Why should he be ashamed, exactly? Gingrich unilaterally disarmed on negative ads, whether because he thought they’d backfire and hurt his image or because his own Super PAC can’t yet afford them, and now he’s peeved that Romney and Ron Paul haven’t followed suit. But why would they? The ads have been invaluable in deflating Gingrich’s Iowa balloon and making it a race again. And spare me the “attack ads only help Obama” lecture: The One has an army of oppo people ready to air Gingrich’s dirty laundry if he’s the nominee. Does anyone seriously think Obama needs Mitt Romney’s ad team to remind him of Gingrich’s relationship to Freddie Mac?
“Well, that makes my point,” Gingrich said. “If you see Romney, ask him to take them off the air. I mean, you know, it would be nice if candidates were responsible for the things being done by the people who know them personally who are trying to help them get elected.”
He later closed his 37-minute session with this: “Ask (your friends) if they run into one of these candidates, to tell them they ought to be ashamed of themselves, to take this junk off the air. And don’t hide behind some baloney about the superPAC that I actually have no control over that happens to be run by five of my former staff. That’s just baloney.”
Gingrich’s spokesman went a step further today — accidentally:
On Tuesday morning, Romney sought to distance himself from Restore Our Future [his Super PAC].
“We really ought to let campaigns raise the money they need and just get rid of these super PACs,” Romney told MSNBC’s “Morning Joe.”…
The Gingrich campaign likewise sees Romney as being duplicitous. The candidate’s spokesman, RC Hammond, told a reporter on Tuesday that Romney is “either a lying politician or a piece of sh*t.” The statement was meant to be off the record, but was accidentally tweeted (and subsequently deleted). Hammond expressed his “sincere apologies to Governor Romney” in an email to The Huffington Post.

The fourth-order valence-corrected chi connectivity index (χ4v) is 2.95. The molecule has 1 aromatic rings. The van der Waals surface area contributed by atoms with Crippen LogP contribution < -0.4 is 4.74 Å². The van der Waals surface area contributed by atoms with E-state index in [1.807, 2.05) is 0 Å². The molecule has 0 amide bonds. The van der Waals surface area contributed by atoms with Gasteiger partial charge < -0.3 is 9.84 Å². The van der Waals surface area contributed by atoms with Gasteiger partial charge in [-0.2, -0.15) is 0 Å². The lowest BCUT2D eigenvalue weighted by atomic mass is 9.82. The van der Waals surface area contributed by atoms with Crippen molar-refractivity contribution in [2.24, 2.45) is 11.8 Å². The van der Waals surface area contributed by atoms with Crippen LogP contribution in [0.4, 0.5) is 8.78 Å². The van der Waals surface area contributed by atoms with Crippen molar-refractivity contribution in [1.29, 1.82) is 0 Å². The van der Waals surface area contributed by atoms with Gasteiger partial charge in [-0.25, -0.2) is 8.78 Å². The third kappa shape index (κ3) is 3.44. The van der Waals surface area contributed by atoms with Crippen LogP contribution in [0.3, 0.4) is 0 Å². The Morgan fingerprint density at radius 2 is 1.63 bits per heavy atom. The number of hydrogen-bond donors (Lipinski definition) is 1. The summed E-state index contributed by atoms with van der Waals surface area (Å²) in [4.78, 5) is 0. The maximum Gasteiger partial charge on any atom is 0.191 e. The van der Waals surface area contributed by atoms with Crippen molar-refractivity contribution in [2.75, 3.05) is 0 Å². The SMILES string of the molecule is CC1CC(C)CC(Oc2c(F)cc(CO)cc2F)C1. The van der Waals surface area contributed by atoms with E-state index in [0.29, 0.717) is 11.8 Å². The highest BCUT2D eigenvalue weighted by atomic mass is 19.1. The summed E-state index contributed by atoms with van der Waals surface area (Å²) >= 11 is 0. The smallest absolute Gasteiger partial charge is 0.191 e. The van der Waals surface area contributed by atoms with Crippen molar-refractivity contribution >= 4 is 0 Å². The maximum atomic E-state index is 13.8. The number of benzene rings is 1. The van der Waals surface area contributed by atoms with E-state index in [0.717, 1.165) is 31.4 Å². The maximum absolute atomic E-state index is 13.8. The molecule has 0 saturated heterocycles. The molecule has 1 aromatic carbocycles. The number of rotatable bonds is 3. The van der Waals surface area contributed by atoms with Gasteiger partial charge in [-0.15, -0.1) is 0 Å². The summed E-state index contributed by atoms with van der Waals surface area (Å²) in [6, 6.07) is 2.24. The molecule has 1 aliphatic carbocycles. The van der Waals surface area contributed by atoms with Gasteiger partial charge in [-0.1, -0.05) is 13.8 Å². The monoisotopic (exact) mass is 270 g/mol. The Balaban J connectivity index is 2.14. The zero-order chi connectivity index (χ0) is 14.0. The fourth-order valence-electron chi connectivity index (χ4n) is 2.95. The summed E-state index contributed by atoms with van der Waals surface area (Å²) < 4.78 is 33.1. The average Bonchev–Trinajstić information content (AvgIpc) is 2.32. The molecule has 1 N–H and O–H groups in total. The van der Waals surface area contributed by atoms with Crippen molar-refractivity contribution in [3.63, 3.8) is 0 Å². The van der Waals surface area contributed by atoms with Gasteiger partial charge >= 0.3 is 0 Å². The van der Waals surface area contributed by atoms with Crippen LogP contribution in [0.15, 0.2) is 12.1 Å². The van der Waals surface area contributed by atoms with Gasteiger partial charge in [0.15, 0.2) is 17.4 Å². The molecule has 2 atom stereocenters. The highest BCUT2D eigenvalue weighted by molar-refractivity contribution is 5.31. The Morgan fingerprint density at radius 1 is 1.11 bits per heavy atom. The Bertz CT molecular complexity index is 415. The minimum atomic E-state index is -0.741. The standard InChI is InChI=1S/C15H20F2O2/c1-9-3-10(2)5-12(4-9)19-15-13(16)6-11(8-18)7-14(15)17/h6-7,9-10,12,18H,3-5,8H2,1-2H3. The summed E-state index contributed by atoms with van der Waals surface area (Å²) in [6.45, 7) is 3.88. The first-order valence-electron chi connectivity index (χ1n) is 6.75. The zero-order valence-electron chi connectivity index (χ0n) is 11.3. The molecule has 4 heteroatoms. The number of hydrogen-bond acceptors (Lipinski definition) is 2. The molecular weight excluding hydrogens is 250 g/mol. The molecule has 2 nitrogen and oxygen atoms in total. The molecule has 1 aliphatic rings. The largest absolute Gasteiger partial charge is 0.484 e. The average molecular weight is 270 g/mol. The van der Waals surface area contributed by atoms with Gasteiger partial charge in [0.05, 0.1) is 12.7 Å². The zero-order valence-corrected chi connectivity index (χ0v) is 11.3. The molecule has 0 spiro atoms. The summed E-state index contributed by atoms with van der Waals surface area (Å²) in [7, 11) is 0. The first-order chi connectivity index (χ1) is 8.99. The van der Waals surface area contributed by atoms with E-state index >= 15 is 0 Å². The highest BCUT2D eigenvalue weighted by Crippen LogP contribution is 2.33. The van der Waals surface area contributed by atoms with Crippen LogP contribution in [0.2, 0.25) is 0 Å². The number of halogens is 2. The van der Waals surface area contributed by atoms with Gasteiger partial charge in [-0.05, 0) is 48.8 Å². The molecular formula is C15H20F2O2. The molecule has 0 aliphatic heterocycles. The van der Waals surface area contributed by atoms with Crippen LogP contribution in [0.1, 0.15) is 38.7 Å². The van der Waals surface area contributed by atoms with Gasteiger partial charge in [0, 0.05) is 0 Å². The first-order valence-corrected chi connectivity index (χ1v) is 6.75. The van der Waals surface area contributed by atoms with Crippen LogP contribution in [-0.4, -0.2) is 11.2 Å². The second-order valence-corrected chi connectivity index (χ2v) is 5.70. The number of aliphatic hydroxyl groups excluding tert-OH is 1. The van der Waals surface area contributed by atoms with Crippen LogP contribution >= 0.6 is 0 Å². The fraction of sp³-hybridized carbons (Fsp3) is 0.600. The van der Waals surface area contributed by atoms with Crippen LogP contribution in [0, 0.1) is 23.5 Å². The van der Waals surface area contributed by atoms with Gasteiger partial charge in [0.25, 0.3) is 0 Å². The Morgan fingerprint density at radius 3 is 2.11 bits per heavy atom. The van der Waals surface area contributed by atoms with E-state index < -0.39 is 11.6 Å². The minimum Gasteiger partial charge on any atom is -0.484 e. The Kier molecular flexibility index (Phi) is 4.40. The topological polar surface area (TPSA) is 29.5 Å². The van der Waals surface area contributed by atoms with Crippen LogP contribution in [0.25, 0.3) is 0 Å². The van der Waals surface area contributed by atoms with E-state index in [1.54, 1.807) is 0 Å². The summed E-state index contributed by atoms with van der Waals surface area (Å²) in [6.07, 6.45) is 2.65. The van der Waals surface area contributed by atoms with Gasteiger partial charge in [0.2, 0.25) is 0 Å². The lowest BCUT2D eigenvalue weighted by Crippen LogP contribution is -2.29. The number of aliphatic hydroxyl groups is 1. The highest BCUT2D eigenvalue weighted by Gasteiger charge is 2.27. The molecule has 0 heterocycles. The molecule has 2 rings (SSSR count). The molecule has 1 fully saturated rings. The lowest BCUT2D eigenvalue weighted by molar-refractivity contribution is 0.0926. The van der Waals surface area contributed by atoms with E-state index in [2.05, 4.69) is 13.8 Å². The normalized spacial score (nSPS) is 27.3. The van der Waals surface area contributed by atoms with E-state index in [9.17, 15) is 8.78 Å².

Romney, of course, is not alone in taking both sides of this issue. President Barack Obama has criticized the proliferation of independent electoral groups, going so far as to warn that they are a threat to democracy.
True enough about The One, but then he’s the guy who used to drone on in 2007 about the glories of public financing for campaigns before summarily dumping the public finance system the next year when he realized he could raise lots, lots, lots more cash by opting out. And true enough about Romney too. When Scarborough asked him this morning why he didn’t call off the dogs, he had the stones to say, “I’m not allowed to communicate with the super PAC in any way, shape or form” — because, see, it’s totally separate from his campaign. Two clips below, one of the newest ad from his Super PAC kicking Gingrich’s teeth in and the other a vintage 1994 snippet of him calling for PACs … to be abolished. Turns out he’s a hypocrite who’ll say or do whatever’s necessary to win. Who knew?